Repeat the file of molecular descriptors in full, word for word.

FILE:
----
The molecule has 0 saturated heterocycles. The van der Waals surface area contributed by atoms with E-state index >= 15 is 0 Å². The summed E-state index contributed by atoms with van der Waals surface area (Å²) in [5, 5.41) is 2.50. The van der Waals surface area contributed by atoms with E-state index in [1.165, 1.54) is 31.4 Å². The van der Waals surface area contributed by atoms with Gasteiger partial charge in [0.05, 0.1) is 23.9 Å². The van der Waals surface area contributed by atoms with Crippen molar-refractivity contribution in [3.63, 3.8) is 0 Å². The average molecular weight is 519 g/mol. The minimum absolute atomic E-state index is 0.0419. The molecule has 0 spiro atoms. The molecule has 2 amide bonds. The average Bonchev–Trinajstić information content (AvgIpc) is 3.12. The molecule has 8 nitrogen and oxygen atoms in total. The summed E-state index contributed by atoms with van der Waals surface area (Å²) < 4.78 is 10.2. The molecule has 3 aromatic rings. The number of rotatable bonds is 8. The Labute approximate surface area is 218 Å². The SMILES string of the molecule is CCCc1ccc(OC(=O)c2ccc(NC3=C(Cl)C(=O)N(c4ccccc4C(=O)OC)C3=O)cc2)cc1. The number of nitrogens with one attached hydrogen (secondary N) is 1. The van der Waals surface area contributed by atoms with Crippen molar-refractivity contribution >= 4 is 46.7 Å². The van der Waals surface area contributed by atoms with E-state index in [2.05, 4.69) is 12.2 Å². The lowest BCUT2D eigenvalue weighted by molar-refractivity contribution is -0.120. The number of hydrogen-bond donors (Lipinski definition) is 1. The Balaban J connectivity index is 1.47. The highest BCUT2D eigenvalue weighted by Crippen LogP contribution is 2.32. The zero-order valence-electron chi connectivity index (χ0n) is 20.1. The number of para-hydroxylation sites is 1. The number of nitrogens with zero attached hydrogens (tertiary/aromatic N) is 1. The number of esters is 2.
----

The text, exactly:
The molecule has 0 saturated heterocycles. The van der Waals surface area contributed by atoms with E-state index >= 15 is 0 Å². The summed E-state index contributed by atoms with van der Waals surface area (Å²) in [5, 5.41) is 2.50. The van der Waals surface area contributed by atoms with E-state index in [1.165, 1.54) is 31.4 Å². The van der Waals surface area contributed by atoms with Gasteiger partial charge in [0.05, 0.1) is 23.9 Å². The van der Waals surface area contributed by atoms with Crippen molar-refractivity contribution in [3.63, 3.8) is 0 Å². The average molecular weight is 519 g/mol. The minimum absolute atomic E-state index is 0.0419. The molecule has 0 spiro atoms. The molecule has 2 amide bonds. The average Bonchev–Trinajstić information content (AvgIpc) is 3.12. The molecule has 8 nitrogen and oxygen atoms in total. The summed E-state index contributed by atoms with van der Waals surface area (Å²) < 4.78 is 10.2. The molecule has 3 aromatic rings. The number of rotatable bonds is 8. The Labute approximate surface area is 218 Å². The SMILES string of the molecule is CCCc1ccc(OC(=O)c2ccc(NC3=C(Cl)C(=O)N(c4ccccc4C(=O)OC)C3=O)cc2)cc1. The number of nitrogens with one attached hydrogen (secondary N) is 1. The van der Waals surface area contributed by atoms with Crippen molar-refractivity contribution >= 4 is 46.7 Å². The van der Waals surface area contributed by atoms with E-state index in [2.05, 4.69) is 12.2 Å². The lowest BCUT2D eigenvalue weighted by molar-refractivity contribution is -0.120. The number of hydrogen-bond donors (Lipinski definition) is 1. The Balaban J connectivity index is 1.47. The highest BCUT2D eigenvalue weighted by Crippen LogP contribution is 2.32. The zero-order valence-electron chi connectivity index (χ0n) is 20.1. The number of para-hydroxylation sites is 1. The number of nitrogens with zero attached hydrogens (tertiary/aromatic N) is 1. The number of esters is 2.